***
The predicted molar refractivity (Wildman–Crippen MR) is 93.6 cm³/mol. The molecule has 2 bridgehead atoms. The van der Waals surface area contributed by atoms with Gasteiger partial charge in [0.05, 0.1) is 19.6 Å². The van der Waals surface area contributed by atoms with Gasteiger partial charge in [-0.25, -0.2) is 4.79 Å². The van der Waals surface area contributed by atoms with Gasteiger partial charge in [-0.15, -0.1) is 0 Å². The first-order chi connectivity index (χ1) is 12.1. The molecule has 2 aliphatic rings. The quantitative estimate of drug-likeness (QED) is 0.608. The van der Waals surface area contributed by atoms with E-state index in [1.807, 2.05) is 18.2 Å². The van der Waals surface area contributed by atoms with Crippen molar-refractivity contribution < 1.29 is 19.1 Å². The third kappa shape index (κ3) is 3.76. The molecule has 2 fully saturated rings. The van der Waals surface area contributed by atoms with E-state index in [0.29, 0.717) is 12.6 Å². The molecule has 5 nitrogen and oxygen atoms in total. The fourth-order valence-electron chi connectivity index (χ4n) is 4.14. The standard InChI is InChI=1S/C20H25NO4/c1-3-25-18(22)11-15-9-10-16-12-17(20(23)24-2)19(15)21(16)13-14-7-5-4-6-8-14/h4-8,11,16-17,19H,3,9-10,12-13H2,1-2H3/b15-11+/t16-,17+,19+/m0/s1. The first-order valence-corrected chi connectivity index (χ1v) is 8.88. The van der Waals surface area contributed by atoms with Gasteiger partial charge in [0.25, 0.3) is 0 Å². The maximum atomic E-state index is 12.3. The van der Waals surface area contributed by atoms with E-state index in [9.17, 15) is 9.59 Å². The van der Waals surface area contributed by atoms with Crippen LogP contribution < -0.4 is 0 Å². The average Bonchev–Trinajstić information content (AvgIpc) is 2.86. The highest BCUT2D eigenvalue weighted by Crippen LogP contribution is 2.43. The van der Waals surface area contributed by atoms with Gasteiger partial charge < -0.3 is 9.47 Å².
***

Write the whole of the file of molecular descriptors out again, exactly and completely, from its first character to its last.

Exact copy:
The predicted molar refractivity (Wildman–Crippen MR) is 93.6 cm³/mol. The molecule has 2 bridgehead atoms. The van der Waals surface area contributed by atoms with Gasteiger partial charge in [0.05, 0.1) is 19.6 Å². The van der Waals surface area contributed by atoms with Gasteiger partial charge in [-0.25, -0.2) is 4.79 Å². The van der Waals surface area contributed by atoms with Gasteiger partial charge in [-0.15, -0.1) is 0 Å². The first-order chi connectivity index (χ1) is 12.1. The molecule has 2 aliphatic rings. The quantitative estimate of drug-likeness (QED) is 0.608. The van der Waals surface area contributed by atoms with E-state index in [1.807, 2.05) is 18.2 Å². The van der Waals surface area contributed by atoms with Crippen molar-refractivity contribution < 1.29 is 19.1 Å². The third kappa shape index (κ3) is 3.76. The molecule has 2 fully saturated rings. The van der Waals surface area contributed by atoms with E-state index in [0.29, 0.717) is 12.6 Å². The molecule has 5 nitrogen and oxygen atoms in total. The fourth-order valence-electron chi connectivity index (χ4n) is 4.14. The standard InChI is InChI=1S/C20H25NO4/c1-3-25-18(22)11-15-9-10-16-12-17(20(23)24-2)19(15)21(16)13-14-7-5-4-6-8-14/h4-8,11,16-17,19H,3,9-10,12-13H2,1-2H3/b15-11+/t16-,17+,19+/m0/s1. The first-order valence-corrected chi connectivity index (χ1v) is 8.88. The van der Waals surface area contributed by atoms with Gasteiger partial charge in [0.25, 0.3) is 0 Å². The maximum atomic E-state index is 12.3. The van der Waals surface area contributed by atoms with E-state index in [9.17, 15) is 9.59 Å². The van der Waals surface area contributed by atoms with Crippen LogP contribution < -0.4 is 0 Å². The average Bonchev–Trinajstić information content (AvgIpc) is 2.86. The highest BCUT2D eigenvalue weighted by Crippen LogP contribution is 2.43. The van der Waals surface area contributed by atoms with Gasteiger partial charge < -0.3 is 9.47 Å².